In article <firstname.lastname@example.org>, WM <email@example.com> wrote:
> On 26 Mrz., 21:17, Virgil <vir...@ligriv.com> wrote: > > In article > > <2dc8b38d-3376-4a6c-89e4-ad4b059d8...@r1g2000yql.googlegroups.com>, > > > > WM <mueck...@rz.fh-augsburg.de> wrote: > > > On 25 Mrz., 23:12, Virgil <vir...@ligriv.com> wrote: > > > > > > Lets see WM's statement of the inductive principle. > > > > > Let P(1) > > > and let P(x) ==> P(x+1) > > > > > Then P(n) at least for every natural number. > > > > > Proof: For P(2) follows from P(1), P(3) follows from P(2), and so on. > > > > > More is not required. > > > > If proof is not required, or even possible, in any system in which > > induction, or some equivalent, is not assumed. > > > > One acceptable form of induction is: > > > > There exists a set of objects, N, and a zero object, 0, such that > > 1. 0 is a member of N. > > 2. Every member of N has a successor object in N. > > 3. 0 is not the successor object of any object in N. > > 4. If the successors of two objects in N are the same, > > then the two original objects are the same. > > 5. If a set, S, contains 0 and the successor object of every > > object in S, then S contains N as a subset. > > That is a definition of a sequence, not a proof by induction. It is > not even a definition of the natural numbers, because even the ordered > set > N = (0, pi, pi^2, pi^3, ...) > obeys your five points.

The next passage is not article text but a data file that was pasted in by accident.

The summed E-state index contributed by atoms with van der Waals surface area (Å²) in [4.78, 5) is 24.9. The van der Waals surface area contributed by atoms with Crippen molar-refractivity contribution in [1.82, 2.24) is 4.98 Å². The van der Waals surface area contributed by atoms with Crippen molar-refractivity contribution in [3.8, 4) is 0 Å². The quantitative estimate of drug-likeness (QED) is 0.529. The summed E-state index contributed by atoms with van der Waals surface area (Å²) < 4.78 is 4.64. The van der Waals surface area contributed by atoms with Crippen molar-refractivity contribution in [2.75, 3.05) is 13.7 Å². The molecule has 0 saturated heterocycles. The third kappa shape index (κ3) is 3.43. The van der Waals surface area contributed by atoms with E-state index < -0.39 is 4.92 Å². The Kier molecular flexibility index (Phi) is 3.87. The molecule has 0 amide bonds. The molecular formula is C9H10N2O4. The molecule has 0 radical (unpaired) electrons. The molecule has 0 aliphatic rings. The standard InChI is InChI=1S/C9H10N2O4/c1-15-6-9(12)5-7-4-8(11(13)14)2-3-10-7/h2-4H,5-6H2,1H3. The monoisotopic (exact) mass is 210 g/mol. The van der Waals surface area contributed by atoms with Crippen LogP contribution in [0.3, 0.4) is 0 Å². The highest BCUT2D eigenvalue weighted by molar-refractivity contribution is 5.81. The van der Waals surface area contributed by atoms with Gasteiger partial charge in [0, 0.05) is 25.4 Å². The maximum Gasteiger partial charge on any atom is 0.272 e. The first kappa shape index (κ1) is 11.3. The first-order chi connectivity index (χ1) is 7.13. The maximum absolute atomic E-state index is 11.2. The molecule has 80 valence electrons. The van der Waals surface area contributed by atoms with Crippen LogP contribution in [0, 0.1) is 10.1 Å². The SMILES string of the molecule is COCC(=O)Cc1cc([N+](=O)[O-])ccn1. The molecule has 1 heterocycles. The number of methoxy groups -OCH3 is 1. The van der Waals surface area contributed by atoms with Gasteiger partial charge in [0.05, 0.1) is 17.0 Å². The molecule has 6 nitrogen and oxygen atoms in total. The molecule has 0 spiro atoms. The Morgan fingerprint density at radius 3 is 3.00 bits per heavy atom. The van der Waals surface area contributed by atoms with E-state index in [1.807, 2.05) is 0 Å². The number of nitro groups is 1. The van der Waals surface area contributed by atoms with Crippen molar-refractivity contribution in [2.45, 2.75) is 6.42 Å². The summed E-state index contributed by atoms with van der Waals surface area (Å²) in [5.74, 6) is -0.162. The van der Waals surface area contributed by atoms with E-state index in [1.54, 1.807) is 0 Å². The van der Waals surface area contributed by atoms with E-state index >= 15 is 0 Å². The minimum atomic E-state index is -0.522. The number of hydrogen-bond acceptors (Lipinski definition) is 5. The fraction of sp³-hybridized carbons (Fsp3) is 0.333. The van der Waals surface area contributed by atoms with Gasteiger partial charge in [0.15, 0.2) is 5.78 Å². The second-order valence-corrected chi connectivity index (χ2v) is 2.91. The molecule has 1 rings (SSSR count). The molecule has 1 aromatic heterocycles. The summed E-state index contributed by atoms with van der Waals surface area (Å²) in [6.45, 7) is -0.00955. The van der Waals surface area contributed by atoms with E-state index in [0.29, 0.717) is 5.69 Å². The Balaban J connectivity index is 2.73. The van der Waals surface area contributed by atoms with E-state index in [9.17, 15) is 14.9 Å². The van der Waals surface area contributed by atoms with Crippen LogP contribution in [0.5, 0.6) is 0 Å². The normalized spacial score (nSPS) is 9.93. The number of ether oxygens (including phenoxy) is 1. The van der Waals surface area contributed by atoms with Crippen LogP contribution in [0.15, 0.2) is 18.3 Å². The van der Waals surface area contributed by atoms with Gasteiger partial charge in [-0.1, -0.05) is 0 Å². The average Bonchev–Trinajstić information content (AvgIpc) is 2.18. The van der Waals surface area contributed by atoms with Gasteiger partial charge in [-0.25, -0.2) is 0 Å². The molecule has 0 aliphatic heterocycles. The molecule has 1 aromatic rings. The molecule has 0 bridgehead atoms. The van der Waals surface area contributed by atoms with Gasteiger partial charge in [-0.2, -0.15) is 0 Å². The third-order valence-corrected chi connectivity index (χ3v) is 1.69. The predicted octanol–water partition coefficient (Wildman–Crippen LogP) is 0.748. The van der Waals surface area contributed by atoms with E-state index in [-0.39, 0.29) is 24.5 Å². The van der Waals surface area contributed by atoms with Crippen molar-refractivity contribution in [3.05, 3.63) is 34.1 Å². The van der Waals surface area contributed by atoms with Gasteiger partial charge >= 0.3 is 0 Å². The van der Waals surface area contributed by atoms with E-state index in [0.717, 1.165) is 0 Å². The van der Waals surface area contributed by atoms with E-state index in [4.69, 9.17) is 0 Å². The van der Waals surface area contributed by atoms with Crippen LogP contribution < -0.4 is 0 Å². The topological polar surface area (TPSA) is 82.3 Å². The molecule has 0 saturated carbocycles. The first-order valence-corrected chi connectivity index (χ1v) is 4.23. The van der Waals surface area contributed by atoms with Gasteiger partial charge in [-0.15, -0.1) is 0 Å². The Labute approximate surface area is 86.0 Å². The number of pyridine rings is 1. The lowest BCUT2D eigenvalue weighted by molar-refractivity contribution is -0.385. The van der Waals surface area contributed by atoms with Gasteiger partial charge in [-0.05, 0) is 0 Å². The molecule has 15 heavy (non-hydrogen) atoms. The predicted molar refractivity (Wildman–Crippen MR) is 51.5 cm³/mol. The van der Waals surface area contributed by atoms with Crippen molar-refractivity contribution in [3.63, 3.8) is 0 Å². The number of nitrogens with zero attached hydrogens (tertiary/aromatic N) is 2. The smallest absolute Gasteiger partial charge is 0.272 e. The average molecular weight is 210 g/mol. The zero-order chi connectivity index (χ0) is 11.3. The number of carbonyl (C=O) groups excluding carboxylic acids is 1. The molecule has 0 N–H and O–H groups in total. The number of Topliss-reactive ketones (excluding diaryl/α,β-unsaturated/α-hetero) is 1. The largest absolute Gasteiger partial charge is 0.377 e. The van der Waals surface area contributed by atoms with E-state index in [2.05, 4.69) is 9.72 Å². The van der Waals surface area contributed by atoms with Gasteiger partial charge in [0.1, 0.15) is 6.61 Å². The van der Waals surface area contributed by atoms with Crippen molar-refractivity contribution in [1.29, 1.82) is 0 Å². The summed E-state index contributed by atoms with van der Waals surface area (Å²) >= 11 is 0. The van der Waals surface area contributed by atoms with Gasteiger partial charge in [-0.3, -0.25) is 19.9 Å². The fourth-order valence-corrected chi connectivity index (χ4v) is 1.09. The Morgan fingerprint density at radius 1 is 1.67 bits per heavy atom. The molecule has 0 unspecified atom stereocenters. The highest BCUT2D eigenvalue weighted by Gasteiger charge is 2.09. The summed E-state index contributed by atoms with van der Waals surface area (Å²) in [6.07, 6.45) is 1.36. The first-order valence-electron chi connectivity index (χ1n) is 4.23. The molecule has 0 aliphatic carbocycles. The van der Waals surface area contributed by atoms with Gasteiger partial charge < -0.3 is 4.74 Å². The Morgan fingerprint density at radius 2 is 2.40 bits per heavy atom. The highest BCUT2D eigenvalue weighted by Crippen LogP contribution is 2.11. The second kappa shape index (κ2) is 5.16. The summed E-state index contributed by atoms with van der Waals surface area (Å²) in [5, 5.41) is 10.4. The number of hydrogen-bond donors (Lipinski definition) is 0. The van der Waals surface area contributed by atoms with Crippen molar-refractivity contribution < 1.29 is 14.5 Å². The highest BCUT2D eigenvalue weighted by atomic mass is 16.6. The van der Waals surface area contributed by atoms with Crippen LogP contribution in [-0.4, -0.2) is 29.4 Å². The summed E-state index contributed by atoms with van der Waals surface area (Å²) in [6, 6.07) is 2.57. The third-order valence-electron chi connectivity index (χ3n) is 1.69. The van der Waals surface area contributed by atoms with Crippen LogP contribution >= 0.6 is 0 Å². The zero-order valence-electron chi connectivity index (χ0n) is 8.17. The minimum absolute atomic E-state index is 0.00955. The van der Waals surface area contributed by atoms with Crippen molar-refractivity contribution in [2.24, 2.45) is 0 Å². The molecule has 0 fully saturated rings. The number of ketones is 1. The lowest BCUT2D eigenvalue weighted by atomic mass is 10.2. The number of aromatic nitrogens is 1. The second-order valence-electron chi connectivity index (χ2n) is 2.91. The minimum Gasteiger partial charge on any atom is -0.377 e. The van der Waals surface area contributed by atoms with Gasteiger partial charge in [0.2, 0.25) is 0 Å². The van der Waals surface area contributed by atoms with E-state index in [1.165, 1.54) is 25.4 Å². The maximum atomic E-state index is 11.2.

Mathematical Induction does not require use of natural numbers, but only of a set which is as inductive as (is order-isomorphic to) the set of natural numbers, and my form satisfies that requirement.
When WM gets his dander up, he objects to everything, even the truth.
And WM seems unable to keep his dander down when reading my posts. --